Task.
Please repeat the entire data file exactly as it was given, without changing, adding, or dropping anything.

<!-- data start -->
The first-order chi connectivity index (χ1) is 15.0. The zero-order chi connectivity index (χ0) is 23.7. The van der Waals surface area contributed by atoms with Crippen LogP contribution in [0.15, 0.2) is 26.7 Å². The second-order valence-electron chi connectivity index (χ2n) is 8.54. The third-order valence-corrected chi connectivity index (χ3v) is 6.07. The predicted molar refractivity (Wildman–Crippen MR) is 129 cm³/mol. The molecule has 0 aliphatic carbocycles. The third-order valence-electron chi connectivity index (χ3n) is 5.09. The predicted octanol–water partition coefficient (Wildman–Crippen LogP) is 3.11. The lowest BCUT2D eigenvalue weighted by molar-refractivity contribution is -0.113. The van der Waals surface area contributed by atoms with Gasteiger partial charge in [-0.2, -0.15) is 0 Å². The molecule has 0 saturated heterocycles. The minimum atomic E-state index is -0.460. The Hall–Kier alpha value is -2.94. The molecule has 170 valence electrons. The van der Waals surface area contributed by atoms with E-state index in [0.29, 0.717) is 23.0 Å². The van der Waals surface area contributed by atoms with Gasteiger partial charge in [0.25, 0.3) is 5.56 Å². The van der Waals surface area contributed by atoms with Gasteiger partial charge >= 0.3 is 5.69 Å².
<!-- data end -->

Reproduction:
The first-order chi connectivity index (χ1) is 15.0. The zero-order chi connectivity index (χ0) is 23.7. The van der Waals surface area contributed by atoms with Crippen LogP contribution in [0.15, 0.2) is 26.7 Å². The second-order valence-electron chi connectivity index (χ2n) is 8.54. The third-order valence-corrected chi connectivity index (χ3v) is 6.07. The predicted molar refractivity (Wildman–Crippen MR) is 129 cm³/mol. The molecule has 0 aliphatic carbocycles. The third-order valence-electron chi connectivity index (χ3n) is 5.09. The predicted octanol–water partition coefficient (Wildman–Crippen LogP) is 3.11. The lowest BCUT2D eigenvalue weighted by molar-refractivity contribution is -0.113. The van der Waals surface area contributed by atoms with Gasteiger partial charge in [-0.2, -0.15) is 0 Å². The molecule has 0 saturated heterocycles. The minimum atomic E-state index is -0.460. The Hall–Kier alpha value is -2.94. The molecule has 170 valence electrons. The van der Waals surface area contributed by atoms with E-state index in [0.29, 0.717) is 23.0 Å². The van der Waals surface area contributed by atoms with Gasteiger partial charge in [0.25, 0.3) is 5.56 Å². The van der Waals surface area contributed by atoms with Gasteiger partial charge >= 0.3 is 5.69 Å².